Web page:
5 Moving Questions With Founder & CEO Of Haleigh’s Hope, Jason Cranford

Jason Cranford is not a man to sit still. From the get-go in his childhood in Georgia, with Air Force jets thundering overhead, time is always of the essence for this man full of real ambition and passionate determination. No one sleeps at night it seems with the sound of supersonic jets overhead, a trait he probably carries to this day even in the silence in Colorado where he lives now. I’m sure living in Colorado offers a different sound menu during the night. This inherent passion for change drives itself into the medical cannabis sector as well. That’s where Jason has built a life for himself.

People come to Colorado for healing with cannabis because the places where they formerly lived have deep seated stigmas against medical or any cannabis. I can tell you personally that cannabis was not a topic for the Saturday night dinner table in my home growing up. It was frowned upon. I can see why fathers and mothers gather their ailing child or family members up and move to Colorado. Not much can be said against that. I’m wholeheartedly for getting away from a stigmatized place and going where health is the predominate. Now, please allow me to introduce you to Jason Cranford, a most intriguing man. Cheers! WB.

Warren Bobrow=WB: Please tell me where you are from? Where now?

Jason Cranford=JC: I was born in a small town called Warner Robins, Georgia where Robins Air Force Base is located. The town is not known for much other than the military base which happens to be one of the largest of its kind in the country. I grew up with F-16 fighter jets racing through the sky breaking the sound barrier and rattling windows almost every other day. When I was a kid it was not uncommon to be woken up in the middle of the night by war game sirens on the military base that signaled parents all over the city to jump out of bed in the middle of the night and rush to work. I thought this was all totally normal until I moved away for college in 1994 and experienced what it was like not living in a military town. Athens, GA is where I ended up next and it was much different there. The sonic booms were replaced with drum circles and the late night sirens were replaced with drunk college kids yelling. To be honest, sometimes I missed seeing the fighter jets doing drills in the sky.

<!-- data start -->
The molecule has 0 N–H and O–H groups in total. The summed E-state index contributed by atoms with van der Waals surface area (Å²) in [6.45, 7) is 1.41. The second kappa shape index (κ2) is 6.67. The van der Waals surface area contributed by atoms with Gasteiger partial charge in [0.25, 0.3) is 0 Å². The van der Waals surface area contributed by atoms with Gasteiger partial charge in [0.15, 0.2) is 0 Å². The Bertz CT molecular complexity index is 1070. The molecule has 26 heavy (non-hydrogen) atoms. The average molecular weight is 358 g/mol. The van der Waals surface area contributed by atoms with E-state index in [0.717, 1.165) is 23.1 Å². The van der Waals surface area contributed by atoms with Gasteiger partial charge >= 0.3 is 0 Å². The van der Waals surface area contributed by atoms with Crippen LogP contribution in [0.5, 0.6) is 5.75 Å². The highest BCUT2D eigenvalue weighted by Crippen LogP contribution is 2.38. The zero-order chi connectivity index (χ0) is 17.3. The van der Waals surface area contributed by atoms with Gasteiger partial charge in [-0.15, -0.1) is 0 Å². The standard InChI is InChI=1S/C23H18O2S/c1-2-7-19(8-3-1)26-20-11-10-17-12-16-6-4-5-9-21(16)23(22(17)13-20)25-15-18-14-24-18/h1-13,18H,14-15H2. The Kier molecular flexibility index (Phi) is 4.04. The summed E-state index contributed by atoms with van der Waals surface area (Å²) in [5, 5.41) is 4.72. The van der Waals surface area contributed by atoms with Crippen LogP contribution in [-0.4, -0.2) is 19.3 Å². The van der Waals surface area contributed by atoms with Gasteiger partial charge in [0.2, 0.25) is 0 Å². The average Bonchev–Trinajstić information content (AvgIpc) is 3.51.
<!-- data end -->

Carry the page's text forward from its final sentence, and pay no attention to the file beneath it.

In 2009 I was made aware of a license that was being proposed to cultivate and distribute medical cannabis in the State of Colorado and I decided to move there from Atlanta, GA to be one of the nation’s first legal cannabis producers. Prior, to my move I had been spending summers working for cannabis farmers in Humboldt, California. I currently live in Denver and South Park, Colorado. Work requires me to travel between the two weekly.

WB: Why cannabis instead of law or medicine, or the arts? When was the first time that you discovered the plant? What are you known best for?

I was drawn in to the cannabis movement in 2009 when I saw the effects of medical cannabis on people with severe medical conditions. I quickly saw miracles happen that contradicted everything I had been taught about marijuana growing up. I saw things like cancer going in to remission, partially blind children regaining sight, epileptic seizures stopping among other things. It really was incredible.